My Kinsman Redeemer

In Beth Moore’s “Praying God’s Word” she has a chapter on feeling ‘unloved’.  Within that chapter are so many verses that assure God’s faithful love to us:  his everlasting, never ending love.  I read and pray these verses whenever I feel tempted to throw a pity party for myself.  Yet out of all the verses, there is one that Beth adapted and that I wrote out because it holds so much meaning for me.  Perhaps it will for you too. 

Before I write it here for you, I want to give a little background for it. Many of you know the story of Ruth — there’s a whole book about her in the Bible.  Ruth was a Moabite who married into an Israelite family.  Not long after she married her husband, he and his brother died, as well as his father.  This left Ruth, her sister-in-law Orpah, and her mother-in-law Naomi alone.  Naomi, bitter and unhappy, decided to return to her homeland, but bid her daughters-in-law to go back to their families.  Orpah did, but Ruth replied:

“Do not urge me to leave you or to turn away from you, for where you go, I will go, and where you stay, I will stay.  Your people will be my people, and your God my God.  Where you die, I will die, and there will I be buried.  May the Lord do so to me and more also if anything but death separates me from you.”  (Ruth 1:16-17)

Naomi consented to Ruth’s determined devotion, and the two women travelled back to Israel –specifically, the town of Bethlehem.  There Ruth began to glean in the fields for grain.  One particular field belonged to Boaz, a wealthy man who lived in the area.  When he saw Ruth, he asked who she was, and finding that she was Naomi’s relation he made sure she received more grain than anyone else.  When Ruth brought the grain home to Naomi, Naomi asked, “Where did you glean today?  Where did you work?  Blessed be the man who took notice of you!” (Ruth 2:19).  Upon hearing that the man was Boaz, Naomi said:  “The Lord bless him!  He has not stopped showing his kindness to the living and the dead.”  She added, “That man is our close relative; he is one of our kinsman-redeemers.” (Ruth 2:20)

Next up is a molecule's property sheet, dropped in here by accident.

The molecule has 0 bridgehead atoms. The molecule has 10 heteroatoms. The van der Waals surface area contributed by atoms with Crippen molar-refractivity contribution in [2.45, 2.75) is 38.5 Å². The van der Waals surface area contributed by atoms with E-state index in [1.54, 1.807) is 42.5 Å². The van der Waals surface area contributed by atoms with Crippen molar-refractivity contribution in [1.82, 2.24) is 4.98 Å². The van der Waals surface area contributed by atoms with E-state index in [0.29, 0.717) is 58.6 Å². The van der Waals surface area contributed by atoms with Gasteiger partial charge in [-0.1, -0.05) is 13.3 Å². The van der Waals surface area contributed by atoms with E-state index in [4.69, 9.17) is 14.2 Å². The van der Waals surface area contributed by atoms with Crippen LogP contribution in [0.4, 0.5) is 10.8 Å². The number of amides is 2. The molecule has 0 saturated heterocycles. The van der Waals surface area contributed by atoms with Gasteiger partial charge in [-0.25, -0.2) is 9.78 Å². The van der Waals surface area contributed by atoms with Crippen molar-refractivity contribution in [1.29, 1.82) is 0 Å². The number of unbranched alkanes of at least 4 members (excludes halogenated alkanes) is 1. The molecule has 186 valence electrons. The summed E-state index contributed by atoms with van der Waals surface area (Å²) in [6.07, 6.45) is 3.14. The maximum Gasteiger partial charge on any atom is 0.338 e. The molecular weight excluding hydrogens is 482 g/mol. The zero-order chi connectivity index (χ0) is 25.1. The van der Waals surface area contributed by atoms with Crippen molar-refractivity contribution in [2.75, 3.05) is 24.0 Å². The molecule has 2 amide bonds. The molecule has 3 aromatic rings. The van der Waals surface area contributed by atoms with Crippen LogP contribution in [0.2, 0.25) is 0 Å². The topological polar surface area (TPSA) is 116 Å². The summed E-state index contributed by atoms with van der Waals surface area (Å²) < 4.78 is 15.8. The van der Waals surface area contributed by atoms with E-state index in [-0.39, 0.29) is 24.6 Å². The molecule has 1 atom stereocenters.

In that day, the closest male relative of a widow had the duty to marry her so she could be supported.  Boaz was one of those kinsman-redeemers.  As a kinsman, he had the first right to the bride, to redeem her from her suffering and shame.  Boaz, however, was doing more than his duty.  He loved Ruth. 

The rest of the story tells the beautiful romance that Boaz and Ruth had.  Next to Jesus, Boaz is my favorite character in the Bible.  He is truly the ‘knight in shining armor’ that we hear so much about!  Yet the character of Boaz is only a symbol of one so much greater, with so much more love.  One who is our Kinsman Redeemer.

Jesus Christ is our Kinsman in that he was man and God.  He was our biological equal, but our spiritual superior.  As Kinsman, he has the right to the Bride above all other suitors.  He has redeemed us from our suffering and shame as widows of sin, and taken us as his own.  He is our hero, our knight — our Boaz.  His love is everlasting, his redemption is complete, and his hope is in us as His bride.

I wrote down that quote from Beth Moore on a card, and have it on my bedside table to remind me of the privilege of having such a redeemer as Him.  Every morning that is what I wake to, and every night I see it when I fall asleep

Jesus Christ, my Kinsman Redeemer and Bridegroom… 

Your banner over me is love.



2 Responses

  1. That put a big smile on my face. It’s truly beautiful!

  2. Great job. Looking forward to reading what’s next.

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